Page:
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J Evol Biol. 2016 Feb;29(2):455-60. doi: 10.1111/jeb.12784. Epub 2015 Nov 22.

Within-species reproductive costs affect the asymmetry of satyrization in Drosophila.

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Laboratory of Genetics, University of Wisconsin-Madison, Madison, WI, USA.
Laboratoire Evolution, Génomes, Comportement, Ecologie (EGCE), CNRS, IRD, Université Paris Sud, Université Paris-Saclay, Gif-sur-Yvette, France.
CNRS UMR7205, Institut de Systématique, Evolution et Biodiversité (ISyEB), Muséum National d'Histoire Naturelle, Paris, France.


Understanding how species interactions influence their distribution and evolution is a fundamental question in evolutionary biology. Theory suggests that asymmetric reproductive interference, in which one species induces higher reproductive costs on another species, may be more important in delimiting species boundaries than interspecific competition over resources. However, the underlying mechanisms of such asymmetry remain unclear. Here, we test whether differences in within-species reproductive costs determine the between-species asymmetry of costs using three allopatric Drosophila species belonging to the melanogaster subgroup. Our results support this hypothesis, especially in a pair of insular species. Males of one species that induce costs to their conspecific females led to a 5-fold increase of heterospecific females mortality with dead flies bearing spectacular large melanized wounds on their genitalia. Males of the other species were harmful neither to their conspecific nor heterospecific females. Comparative studies of within-species reproductive costs may therefore be a valuable tool for predicting between-species interactions and community structures.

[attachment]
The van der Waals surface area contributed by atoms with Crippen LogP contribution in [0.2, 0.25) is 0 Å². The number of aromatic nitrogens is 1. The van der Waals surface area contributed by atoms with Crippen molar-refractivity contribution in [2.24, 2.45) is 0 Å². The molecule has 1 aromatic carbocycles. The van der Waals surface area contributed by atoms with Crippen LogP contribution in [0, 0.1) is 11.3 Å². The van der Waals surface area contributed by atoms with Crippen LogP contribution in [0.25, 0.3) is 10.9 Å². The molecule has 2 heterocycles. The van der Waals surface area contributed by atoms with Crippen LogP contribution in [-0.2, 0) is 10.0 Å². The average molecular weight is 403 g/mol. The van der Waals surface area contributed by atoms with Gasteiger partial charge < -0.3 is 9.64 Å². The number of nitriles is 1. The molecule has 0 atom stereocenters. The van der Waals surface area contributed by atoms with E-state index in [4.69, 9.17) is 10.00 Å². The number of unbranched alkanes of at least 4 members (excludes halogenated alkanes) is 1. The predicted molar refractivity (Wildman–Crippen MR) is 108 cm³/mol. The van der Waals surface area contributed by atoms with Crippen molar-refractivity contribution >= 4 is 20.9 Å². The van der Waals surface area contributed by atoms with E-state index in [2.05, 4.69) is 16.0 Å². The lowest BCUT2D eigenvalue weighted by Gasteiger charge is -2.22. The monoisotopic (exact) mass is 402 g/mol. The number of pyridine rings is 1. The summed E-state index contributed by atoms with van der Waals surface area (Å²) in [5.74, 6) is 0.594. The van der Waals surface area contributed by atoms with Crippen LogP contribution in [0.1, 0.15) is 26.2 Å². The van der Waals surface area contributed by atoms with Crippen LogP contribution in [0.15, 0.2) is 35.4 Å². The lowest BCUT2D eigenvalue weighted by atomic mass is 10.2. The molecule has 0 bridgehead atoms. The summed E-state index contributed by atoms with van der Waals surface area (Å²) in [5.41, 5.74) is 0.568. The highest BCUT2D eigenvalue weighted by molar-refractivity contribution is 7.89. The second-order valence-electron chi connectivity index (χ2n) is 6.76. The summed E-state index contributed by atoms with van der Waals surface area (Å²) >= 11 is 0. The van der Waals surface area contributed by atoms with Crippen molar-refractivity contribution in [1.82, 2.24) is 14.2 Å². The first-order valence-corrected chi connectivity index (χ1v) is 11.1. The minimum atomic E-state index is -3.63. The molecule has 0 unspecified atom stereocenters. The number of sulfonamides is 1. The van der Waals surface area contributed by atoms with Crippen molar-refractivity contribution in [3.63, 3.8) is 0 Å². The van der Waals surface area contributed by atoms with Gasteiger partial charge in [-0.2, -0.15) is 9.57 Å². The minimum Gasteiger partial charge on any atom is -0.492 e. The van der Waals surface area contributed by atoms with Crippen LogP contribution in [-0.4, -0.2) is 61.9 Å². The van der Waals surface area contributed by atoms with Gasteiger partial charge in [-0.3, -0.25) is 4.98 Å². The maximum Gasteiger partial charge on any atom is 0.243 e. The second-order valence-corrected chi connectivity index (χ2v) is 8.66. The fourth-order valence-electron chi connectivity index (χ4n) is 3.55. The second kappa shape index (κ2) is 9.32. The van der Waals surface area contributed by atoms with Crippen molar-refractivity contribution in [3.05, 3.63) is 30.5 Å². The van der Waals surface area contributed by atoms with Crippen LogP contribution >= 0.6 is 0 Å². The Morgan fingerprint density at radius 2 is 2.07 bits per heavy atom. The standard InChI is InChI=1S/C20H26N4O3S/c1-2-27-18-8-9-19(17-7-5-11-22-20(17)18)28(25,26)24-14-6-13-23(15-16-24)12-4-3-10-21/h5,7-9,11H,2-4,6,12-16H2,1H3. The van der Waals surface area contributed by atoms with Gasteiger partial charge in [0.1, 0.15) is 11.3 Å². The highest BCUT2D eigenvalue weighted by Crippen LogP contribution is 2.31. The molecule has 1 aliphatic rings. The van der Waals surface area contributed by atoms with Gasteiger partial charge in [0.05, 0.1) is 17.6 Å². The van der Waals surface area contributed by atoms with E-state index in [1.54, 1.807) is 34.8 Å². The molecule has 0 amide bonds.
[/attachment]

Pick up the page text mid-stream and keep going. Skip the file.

female survival; hybridization; mating wounds; satyrization; sexual antagonistic coevolution; species coexistence

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